Theranostics 2021; 11(7):3331-3347. doi:10.7150/thno.53928

Research Paper

An in vitro model using spheroids-laden nanofibrous structures for attaining high degree of myoblast alignment and differentiation

Miji Yeo1*, SooJung Chae1*, GeunHyung Kim1,2✉

1. Department of Biomechatronic Engineering, College of Biotechnology and Bioengineering, Sungkyunkwan University (SKKU), Suwon 16419, South Korea.
2. Biomedical Institute for Convergence at SKKU (BICS), Sungkyunkwan University, Suwon 16419, South Korea.
* The authors contributed equally.

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Yeo M, Chae S, Kim G. An in vitro model using spheroids-laden nanofibrous structures for attaining high degree of myoblast alignment and differentiation. Theranostics 2021; 11(7):3331-3347. doi:10.7150/thno.53928. Available from

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A spheroid is an aggregation of single cells with structural and functional characteristics similar to those of 3D native tissues, and it has been utilized as one of the typical in vitro three-dimensional (3D) cell models. Scaffold-free spheroids provide outstanding reflection of tissue complexity in a 3D in vivo-like environment, but they can neither fabricate realistic macroscale 3D complex structures without avoiding necrosis nor receive direct external stimuli (i.e., stimuli from mechanical or topographical cues). Here, we propose a spheroid-laden electrospinning process to obtain in vitro model achieved using the synergistic effect of the unique bioactive components provided by the spheroids and stimulating effects provided by the aligned nanofibers.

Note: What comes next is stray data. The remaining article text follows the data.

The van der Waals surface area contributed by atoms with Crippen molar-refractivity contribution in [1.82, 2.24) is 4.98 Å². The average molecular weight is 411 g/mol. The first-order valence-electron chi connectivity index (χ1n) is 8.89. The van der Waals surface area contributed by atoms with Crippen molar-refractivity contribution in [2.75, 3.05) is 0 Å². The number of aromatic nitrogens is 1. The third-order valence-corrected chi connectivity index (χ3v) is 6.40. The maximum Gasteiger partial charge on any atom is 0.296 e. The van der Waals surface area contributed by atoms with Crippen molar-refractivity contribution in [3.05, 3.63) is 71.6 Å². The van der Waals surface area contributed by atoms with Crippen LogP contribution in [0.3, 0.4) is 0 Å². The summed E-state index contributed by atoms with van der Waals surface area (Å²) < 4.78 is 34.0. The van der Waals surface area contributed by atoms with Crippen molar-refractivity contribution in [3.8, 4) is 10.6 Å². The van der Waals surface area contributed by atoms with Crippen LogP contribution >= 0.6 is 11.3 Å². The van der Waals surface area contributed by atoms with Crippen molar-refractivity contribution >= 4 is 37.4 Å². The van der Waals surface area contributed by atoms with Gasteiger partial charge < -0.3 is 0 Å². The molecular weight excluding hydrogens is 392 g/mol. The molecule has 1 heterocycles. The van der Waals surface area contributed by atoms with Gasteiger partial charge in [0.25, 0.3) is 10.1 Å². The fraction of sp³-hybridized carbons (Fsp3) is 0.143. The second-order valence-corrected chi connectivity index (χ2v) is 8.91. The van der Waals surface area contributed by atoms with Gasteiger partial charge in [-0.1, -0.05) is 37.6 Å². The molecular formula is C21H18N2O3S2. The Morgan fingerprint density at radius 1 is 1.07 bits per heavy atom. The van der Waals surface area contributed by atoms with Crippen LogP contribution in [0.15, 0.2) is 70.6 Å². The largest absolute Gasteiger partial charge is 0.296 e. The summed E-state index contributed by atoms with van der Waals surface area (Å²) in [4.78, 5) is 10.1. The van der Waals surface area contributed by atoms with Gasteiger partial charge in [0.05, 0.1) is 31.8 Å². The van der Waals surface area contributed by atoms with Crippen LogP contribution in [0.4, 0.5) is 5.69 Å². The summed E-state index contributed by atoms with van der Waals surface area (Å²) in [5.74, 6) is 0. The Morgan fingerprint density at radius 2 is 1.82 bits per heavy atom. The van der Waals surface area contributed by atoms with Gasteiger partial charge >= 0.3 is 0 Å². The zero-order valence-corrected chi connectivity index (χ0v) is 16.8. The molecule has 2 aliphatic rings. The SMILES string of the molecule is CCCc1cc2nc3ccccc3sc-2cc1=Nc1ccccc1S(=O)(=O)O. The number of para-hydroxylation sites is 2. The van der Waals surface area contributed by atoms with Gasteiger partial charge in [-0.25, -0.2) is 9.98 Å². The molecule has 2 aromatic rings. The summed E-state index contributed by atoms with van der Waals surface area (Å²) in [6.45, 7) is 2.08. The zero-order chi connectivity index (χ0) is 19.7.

Methods: To show the functional activity of the spheroid-laden structures, we used myoblast-spheroids to obtain skeletal muscle, comprising highly aligned myotubes, utilizing an uniaxially arranged topographical cue. The spheroid-electrospinning was used to align spheroids directly by embedding them in aligned alginate nanofibers, which were controlled with various materials and processing parameters.

Results: The spheroids laden in the alginate nanofibers showed high cell viability (>90%) and was compared with that of a cell-laden alginate nanofiber that was electrospun with single cells. Consequently, the spheroids laden in the aligned nanofibers showed a significantly higher degree of myotube formation and maturation.

Conclusion: Results suggested that the in vitro model using electrospun spheroids could potentially be employed to understand myogenic responses for various in vitro drug tests.

Keywords: spheroid, electrospinning, myogenesis, in vitro model.